BULL STREET - The art of the Con

The bottom line  

Interestingly enough, for whatever the reason, the growth rate for prisoners held in jail has dropped virtually in every six-month period since 1995. However, that doesn’t mean it is going down, it is only going up a smaller rate. One of the interesting observations one could make is the fact that during this period, the United States had times of virtual full-employment and yet the number continued to rise. It would seem that the biggest attraction to crime is poverty and with jobs waiting to be taken, the indications are that some people in this country would much rather steal than work.

Another interesting revelation is the fact that private prisons are now accommodating more and more of the prison population. Without the bureaucracy that accompanies federal and state programs it seems as though these private penal institutions can offer a better than viable alternative to government run institutions. As of the middle of 2001, the last statistics generated by the Bureau of Justice Statistics show that 94,948 prisoners were held in private jails.  However, in real terms, the nation’s combined federal, state and local adult correction population reached a new high of almost 6.5 million men and women in 2000. That represents a growth of 126,400. When viewing that statistic, keep in mind what a great year 2000 was for the economy.

When one in every thirty-two adults in this country is in jail or on parole or probation. It would appear that more should be done to rehabilitate this ever growing segment of the population. Once again, we must look within the statistics to get the real story. Much of increase in prison population comes from the fact that in the last decade, the average prison sentence went from 39 months to 54 months, but even that doesn’t tell the whole story. Moreover, even more important is the fact that the proportion of the sentence to be served by offenders entering Federal prison increased from 58% during 1986 to about 87% during 1997.[29] If you apply this number to the current population,  you make the case that in reality the population of prisoners would be dropping if we had the same sentencing guidelines that we had in the 1980s and probably before.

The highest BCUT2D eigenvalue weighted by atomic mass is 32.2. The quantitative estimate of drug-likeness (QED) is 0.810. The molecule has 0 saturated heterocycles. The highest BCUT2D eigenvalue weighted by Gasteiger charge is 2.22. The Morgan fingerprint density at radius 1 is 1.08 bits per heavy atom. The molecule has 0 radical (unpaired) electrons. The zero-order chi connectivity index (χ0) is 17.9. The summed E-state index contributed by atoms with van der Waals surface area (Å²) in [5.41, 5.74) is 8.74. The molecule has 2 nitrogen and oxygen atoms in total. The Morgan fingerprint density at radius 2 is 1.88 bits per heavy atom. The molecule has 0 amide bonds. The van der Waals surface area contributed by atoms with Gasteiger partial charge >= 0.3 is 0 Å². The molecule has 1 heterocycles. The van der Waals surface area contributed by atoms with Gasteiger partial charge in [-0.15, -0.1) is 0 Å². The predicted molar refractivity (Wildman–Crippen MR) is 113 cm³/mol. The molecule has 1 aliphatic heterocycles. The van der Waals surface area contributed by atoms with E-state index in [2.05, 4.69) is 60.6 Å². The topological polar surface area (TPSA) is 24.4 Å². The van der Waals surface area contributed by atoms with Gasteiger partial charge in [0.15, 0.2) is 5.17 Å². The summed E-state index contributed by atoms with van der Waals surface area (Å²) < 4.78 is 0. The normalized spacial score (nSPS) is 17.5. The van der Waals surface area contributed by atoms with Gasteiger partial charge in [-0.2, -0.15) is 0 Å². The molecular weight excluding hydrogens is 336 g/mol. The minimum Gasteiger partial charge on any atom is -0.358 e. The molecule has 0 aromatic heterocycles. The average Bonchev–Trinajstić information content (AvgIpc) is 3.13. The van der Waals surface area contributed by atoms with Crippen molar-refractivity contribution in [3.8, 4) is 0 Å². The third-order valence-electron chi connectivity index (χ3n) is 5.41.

However, in fairness to the statistics, the above breaks down as follows,

On December 21, 2000, there were 3,839,532 men and women on probation, 725,527 on parole, 1,312,354 in prison and 621,149 in local jail. To put these numbers into full perspective, this represented an actual growth for the year of two-percent. Or 126,400 people. Georgia, Texas and Idaho were the percentage leaders in members of their communities serving time or on probation. Or to put it another way, West Virginia, New Hampshire and North Dakota were the most crime free. However, not all of the people incarcerated were guilty of crimes in terms of bank robber, murder or forgery. Twenty-four percent of the total people on probation had committed a drug related infraction[30] and eighteen-percent had been convicted of driving while intoxicated. These two numbers when added together put crime today into a better perspective. Among other things, these criminal actions did not even exist as statistically important  before 1930. 

However, that is not to say that the system isn’t become more overburdened than ever before, the only difference is that a different part of the balloon is bulging. In 1996, passing of the Antiterrorism and Effective Death Penalty Act has dramatically increased the number of habeas corpus editions filed by prison inmates. However, many more are filed by state inmates that those held in Federal incarceration. In the year 2,000, 58,257 prisoner petitions were filed in U.S. district Courts - 80% by State prison inmates and 20% by Federal inmates. This amazing differential shows the difference between the two sets of laws. However, it shows in graphic detail the strain being placed on the American Court and Legal systems.